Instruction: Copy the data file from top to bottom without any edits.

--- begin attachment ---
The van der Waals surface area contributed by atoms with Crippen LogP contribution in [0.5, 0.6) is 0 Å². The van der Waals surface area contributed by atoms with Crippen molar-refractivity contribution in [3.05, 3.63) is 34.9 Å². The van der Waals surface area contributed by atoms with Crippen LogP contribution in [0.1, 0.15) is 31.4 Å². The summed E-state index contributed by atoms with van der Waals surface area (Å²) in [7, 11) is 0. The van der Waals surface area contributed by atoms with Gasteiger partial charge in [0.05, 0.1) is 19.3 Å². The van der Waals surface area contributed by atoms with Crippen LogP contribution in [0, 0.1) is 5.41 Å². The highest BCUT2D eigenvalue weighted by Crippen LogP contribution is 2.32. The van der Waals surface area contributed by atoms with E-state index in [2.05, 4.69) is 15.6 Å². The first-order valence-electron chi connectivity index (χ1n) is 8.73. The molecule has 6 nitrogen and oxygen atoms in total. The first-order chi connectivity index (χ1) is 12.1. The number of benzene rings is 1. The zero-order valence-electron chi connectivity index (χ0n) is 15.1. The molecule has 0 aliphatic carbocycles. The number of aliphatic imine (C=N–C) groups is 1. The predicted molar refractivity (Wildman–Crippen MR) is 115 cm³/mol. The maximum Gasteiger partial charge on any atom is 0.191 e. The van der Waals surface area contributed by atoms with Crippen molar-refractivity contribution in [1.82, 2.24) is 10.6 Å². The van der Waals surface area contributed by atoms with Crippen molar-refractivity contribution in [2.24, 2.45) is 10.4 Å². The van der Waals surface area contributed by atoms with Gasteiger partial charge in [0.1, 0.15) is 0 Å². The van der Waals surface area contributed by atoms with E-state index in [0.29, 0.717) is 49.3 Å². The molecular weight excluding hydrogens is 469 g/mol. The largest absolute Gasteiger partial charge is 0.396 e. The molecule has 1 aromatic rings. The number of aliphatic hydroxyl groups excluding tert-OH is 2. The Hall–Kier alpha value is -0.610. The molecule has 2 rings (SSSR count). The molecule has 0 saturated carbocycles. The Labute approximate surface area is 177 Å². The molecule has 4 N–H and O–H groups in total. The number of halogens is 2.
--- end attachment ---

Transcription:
The van der Waals surface area contributed by atoms with Crippen LogP contribution in [0.5, 0.6) is 0 Å². The van der Waals surface area contributed by atoms with Crippen molar-refractivity contribution in [3.05, 3.63) is 34.9 Å². The van der Waals surface area contributed by atoms with Crippen LogP contribution in [0.1, 0.15) is 31.4 Å². The summed E-state index contributed by atoms with van der Waals surface area (Å²) in [7, 11) is 0. The van der Waals surface area contributed by atoms with Gasteiger partial charge in [0.05, 0.1) is 19.3 Å². The van der Waals surface area contributed by atoms with Crippen LogP contribution in [0, 0.1) is 5.41 Å². The highest BCUT2D eigenvalue weighted by Crippen LogP contribution is 2.32. The van der Waals surface area contributed by atoms with E-state index in [2.05, 4.69) is 15.6 Å². The first-order valence-electron chi connectivity index (χ1n) is 8.73. The molecule has 6 nitrogen and oxygen atoms in total. The first-order chi connectivity index (χ1) is 12.1. The number of benzene rings is 1. The zero-order valence-electron chi connectivity index (χ0n) is 15.1. The molecule has 0 aliphatic carbocycles. The number of aliphatic imine (C=N–C) groups is 1. The predicted molar refractivity (Wildman–Crippen MR) is 115 cm³/mol. The maximum Gasteiger partial charge on any atom is 0.191 e. The van der Waals surface area contributed by atoms with Crippen molar-refractivity contribution in [1.82, 2.24) is 10.6 Å². The van der Waals surface area contributed by atoms with Crippen molar-refractivity contribution in [2.24, 2.45) is 10.4 Å². The van der Waals surface area contributed by atoms with Gasteiger partial charge in [0.1, 0.15) is 0 Å². The van der Waals surface area contributed by atoms with E-state index in [0.29, 0.717) is 49.3 Å². The molecular weight excluding hydrogens is 469 g/mol. The largest absolute Gasteiger partial charge is 0.396 e. The molecule has 1 aromatic rings. The number of aliphatic hydroxyl groups excluding tert-OH is 2. The Hall–Kier alpha value is -0.610. The molecule has 2 rings (SSSR count). The molecule has 0 saturated carbocycles. The Labute approximate surface area is 177 Å². The molecule has 4 N–H and O–H groups in total. The number of halogens is 2.